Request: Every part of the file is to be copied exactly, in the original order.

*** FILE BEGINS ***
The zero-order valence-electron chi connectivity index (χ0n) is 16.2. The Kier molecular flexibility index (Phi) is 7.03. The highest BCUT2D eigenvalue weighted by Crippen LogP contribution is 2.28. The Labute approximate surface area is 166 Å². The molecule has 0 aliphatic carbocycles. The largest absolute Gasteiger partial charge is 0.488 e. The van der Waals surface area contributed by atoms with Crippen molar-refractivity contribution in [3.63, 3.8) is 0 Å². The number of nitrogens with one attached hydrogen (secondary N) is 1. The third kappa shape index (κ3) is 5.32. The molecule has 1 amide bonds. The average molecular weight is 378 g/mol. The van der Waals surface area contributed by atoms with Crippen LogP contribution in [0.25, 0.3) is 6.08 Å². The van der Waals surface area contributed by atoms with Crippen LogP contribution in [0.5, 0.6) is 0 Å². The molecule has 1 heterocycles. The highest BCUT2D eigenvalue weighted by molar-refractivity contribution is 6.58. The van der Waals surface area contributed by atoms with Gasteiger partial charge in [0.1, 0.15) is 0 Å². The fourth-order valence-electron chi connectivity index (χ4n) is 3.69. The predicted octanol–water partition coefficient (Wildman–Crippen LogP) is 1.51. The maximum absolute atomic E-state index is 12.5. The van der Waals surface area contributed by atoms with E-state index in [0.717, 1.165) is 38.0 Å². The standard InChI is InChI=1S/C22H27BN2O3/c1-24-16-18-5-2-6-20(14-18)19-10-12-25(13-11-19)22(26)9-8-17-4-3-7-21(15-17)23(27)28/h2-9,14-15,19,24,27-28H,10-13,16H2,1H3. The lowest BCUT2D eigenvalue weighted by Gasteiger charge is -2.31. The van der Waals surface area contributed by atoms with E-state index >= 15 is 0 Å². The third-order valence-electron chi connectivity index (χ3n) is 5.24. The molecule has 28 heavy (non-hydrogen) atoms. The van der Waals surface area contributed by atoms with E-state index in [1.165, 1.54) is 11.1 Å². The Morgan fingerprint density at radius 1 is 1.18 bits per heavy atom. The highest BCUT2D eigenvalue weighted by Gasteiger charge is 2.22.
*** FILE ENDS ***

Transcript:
The zero-order valence-electron chi connectivity index (χ0n) is 16.2. The Kier molecular flexibility index (Phi) is 7.03. The highest BCUT2D eigenvalue weighted by Crippen LogP contribution is 2.28. The Labute approximate surface area is 166 Å². The molecule has 0 aliphatic carbocycles. The largest absolute Gasteiger partial charge is 0.488 e. The van der Waals surface area contributed by atoms with Crippen molar-refractivity contribution in [3.63, 3.8) is 0 Å². The number of nitrogens with one attached hydrogen (secondary N) is 1. The third kappa shape index (κ3) is 5.32. The molecule has 1 amide bonds. The average molecular weight is 378 g/mol. The van der Waals surface area contributed by atoms with Crippen LogP contribution in [0.25, 0.3) is 6.08 Å². The van der Waals surface area contributed by atoms with Crippen LogP contribution in [0.5, 0.6) is 0 Å². The molecule has 1 heterocycles. The highest BCUT2D eigenvalue weighted by molar-refractivity contribution is 6.58. The van der Waals surface area contributed by atoms with Gasteiger partial charge in [0.1, 0.15) is 0 Å². The fourth-order valence-electron chi connectivity index (χ4n) is 3.69. The predicted octanol–water partition coefficient (Wildman–Crippen LogP) is 1.51. The maximum absolute atomic E-state index is 12.5. The van der Waals surface area contributed by atoms with E-state index in [0.717, 1.165) is 38.0 Å². The standard InChI is InChI=1S/C22H27BN2O3/c1-24-16-18-5-2-6-20(14-18)19-10-12-25(13-11-19)22(26)9-8-17-4-3-7-21(15-17)23(27)28/h2-9,14-15,19,24,27-28H,10-13,16H2,1H3. The lowest BCUT2D eigenvalue weighted by Gasteiger charge is -2.31. The van der Waals surface area contributed by atoms with E-state index >= 15 is 0 Å². The third-order valence-electron chi connectivity index (χ3n) is 5.24. The molecule has 28 heavy (non-hydrogen) atoms. The van der Waals surface area contributed by atoms with E-state index in [1.165, 1.54) is 11.1 Å². The Morgan fingerprint density at radius 1 is 1.18 bits per heavy atom. The highest BCUT2D eigenvalue weighted by Gasteiger charge is 2.22.